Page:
My first attempt to write an editorial in graduate school focused on health care. I remember making the statement, “I feel like I’ve been branded, like I‘m a part of a herd of cattle.” I was making reference to the doctor-patient relationship. Since then, it seems, that relationship has become even more difficult to sustain.
Not so long ago, a lawyer made a comment to me. She said, “There are two things you need in life. One is a good doctor. The other is a good attorney.” It’s true, too.
Trying to find a good doctor is not so easy and trying to find a way to cover the expenses that your medical insurance does not cover is even more difficult. I could make a list of issues facing healthcare, but I won’t. Other people are doing it for us.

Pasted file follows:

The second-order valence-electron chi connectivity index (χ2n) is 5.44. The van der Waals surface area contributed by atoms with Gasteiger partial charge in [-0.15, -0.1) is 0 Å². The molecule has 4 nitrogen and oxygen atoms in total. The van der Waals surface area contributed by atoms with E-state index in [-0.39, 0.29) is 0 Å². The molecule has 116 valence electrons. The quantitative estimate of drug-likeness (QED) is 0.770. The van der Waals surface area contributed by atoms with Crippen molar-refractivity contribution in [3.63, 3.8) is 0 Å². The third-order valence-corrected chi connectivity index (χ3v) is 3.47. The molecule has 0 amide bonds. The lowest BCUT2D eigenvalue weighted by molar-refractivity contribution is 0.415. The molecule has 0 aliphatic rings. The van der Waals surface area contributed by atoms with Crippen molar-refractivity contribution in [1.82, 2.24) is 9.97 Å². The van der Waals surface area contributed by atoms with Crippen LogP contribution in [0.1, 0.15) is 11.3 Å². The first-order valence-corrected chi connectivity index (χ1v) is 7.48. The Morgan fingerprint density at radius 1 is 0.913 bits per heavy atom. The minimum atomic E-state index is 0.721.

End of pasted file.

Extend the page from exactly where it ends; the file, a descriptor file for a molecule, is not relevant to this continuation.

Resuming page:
At the eye doctor the other day, I met a man who sells individual health insurance policies. We debated the costs of such plans. I stated, “I like the idea of an individualized health care plan, but I have never been able to afford one. And, if I am able to, the limits and deductibles are of little value to me.”
A few minutes into our conversation, he stumbled over answering a direct question of how much one policy costs. “There are different variables to consider,” he said.
I explained that my homeowner’s insurance costs much less than medical insurance and a house is usually the most expensive thing you purchase. His response to me, “If your roof goes out, it only cost a few thousand to repair. If something serious happens medically, one visit could cost up to $50,000 or more.”